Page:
Attached to the watch is a black crocodile strap. These days we like to mix rose gold with a brown strap but black also works - as it did in the 1960s. Glashutte Original will produce on 50 of these Sixties Square Tourbillon watches in this limited edition. Price will be 92,000 euros each.
The Best Men’s Watch award went to the Hermès Arceau Le Temps Suspendu. I really didn't expect this; most of us don't think of Hermès when we think of fine Swiss/French watchmaking. Do read Ariel's review of this watch from earlier in the year.
Three-dimensional horological engine designed by Jean-Marc Wiederrecht/Agenhor;
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To measure the intensely quick speeds the chronograph needed to ditch the traditional balance spring escapement system. The new system is more like a violin. Yea. String instruments work because strings move at specific frequencies. The size of the string and speed of the movement determines the sounds. A violin works because one string caresses another to create a vibration. The same system is used in the Mikrogirder, but Tag Heuer uses metal "blades." They are seen through an opening in the dial and can be viewed vibrating quickly when the chronograph is in operation. I don't claim to fully understand the system, but it works. The blade vibrates at 7.2 million times per an hour. Pretty wild if you ask me, and it takes some serious creativity to develop this system. Ironically enough it is a principle that has been studied and around since the 18th century. Mr. Babin was keen to share that this new machine is really based on modern implementations of historic technology.
While I anticipate there to be a range of Bulova Branson watches coming, the first is a rather sober limited edition traveler's watch. It is called the Bulova Accutron Sir Richard Branson Limited Edition watch and comes in a 46mm wide titanium case. Bulova isn't being very clear on what movement it has exactly, but it is a Swiss automatic with a GMT hand. Likely a 2893 if I had a guess. Bulova further COSC Chronometer certifies its. The watch also has an inner rotating bezel with a city indicator that can be used to tell the time all over the world in collaboration with the GMT hand (if the GMT has is set to synchronize with your local time). This makes for a rather decent traveler's watch (but it is hardly unique).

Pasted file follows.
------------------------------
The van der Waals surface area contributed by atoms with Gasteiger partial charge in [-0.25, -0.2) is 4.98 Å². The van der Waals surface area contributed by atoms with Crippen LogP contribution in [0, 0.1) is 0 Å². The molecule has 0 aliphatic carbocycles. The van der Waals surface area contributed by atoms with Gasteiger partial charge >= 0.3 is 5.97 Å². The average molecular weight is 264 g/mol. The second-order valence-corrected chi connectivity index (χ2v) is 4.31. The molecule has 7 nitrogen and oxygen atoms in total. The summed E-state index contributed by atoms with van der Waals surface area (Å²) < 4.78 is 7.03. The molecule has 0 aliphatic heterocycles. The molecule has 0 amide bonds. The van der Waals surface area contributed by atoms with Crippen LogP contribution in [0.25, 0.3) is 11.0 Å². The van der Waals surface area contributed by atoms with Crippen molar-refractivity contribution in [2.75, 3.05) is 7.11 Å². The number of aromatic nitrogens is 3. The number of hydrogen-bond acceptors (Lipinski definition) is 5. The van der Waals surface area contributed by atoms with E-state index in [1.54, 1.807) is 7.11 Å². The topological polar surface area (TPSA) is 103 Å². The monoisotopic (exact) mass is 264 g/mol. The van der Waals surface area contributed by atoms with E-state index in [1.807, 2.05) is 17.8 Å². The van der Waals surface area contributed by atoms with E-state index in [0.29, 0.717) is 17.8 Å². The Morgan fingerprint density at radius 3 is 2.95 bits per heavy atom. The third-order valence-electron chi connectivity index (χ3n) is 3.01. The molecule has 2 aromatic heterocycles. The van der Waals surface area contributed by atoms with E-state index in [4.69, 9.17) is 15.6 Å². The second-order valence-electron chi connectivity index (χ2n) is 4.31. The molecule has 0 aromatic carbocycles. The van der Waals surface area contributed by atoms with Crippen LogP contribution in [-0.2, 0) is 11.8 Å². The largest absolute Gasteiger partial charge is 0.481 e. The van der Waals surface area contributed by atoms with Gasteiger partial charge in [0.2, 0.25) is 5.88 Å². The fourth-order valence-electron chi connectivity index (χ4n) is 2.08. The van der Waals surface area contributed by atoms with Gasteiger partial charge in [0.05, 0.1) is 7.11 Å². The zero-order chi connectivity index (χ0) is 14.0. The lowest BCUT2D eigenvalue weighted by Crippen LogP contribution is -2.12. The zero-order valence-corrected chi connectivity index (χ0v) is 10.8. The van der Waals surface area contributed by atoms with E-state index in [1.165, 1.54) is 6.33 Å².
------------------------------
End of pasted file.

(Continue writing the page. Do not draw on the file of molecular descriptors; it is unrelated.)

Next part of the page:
Listen to the HourTime Show watch podcast episode 80 here.
Put yourself into the mindset of the person leading the effort. Your firm has literally centuries of proud history behind it; you're not just going to bang out a 'me-too' design. You're going to strive to integrate your firm's themes and strengths into an entirely new design.
Was he surprised? I think a bit. Unlike brands like Patek Philippe who've known of their collectible status for a while, Longines has only recently discovered that their heritage includes interest from both a mechanical and activity standpoint. Most of us think about horse racing, Shanghai in the 1920's, Tennis, and Charles Lindbergh when we think of Longines. This is part of the brand's activity history and what they like to focus on today.
A man and lady companion come in and are interested in a rare limited edition Bell & Ross watch limited to around 250 pieces. It does surprise me a bit that his interest is so high given that he is also in a room of totally unique watch creations. The watch that will likely go for the most is a Patek Philippe minute repeater tourbillon. It is the only watch there kept in a secure sanitary bag with the brand's name printed on it and is likely the least exciting piece visually. Impeccable in execution no doubt, the Patek feels like a watch from another era being very small and demure compared to its auction lot colleagues.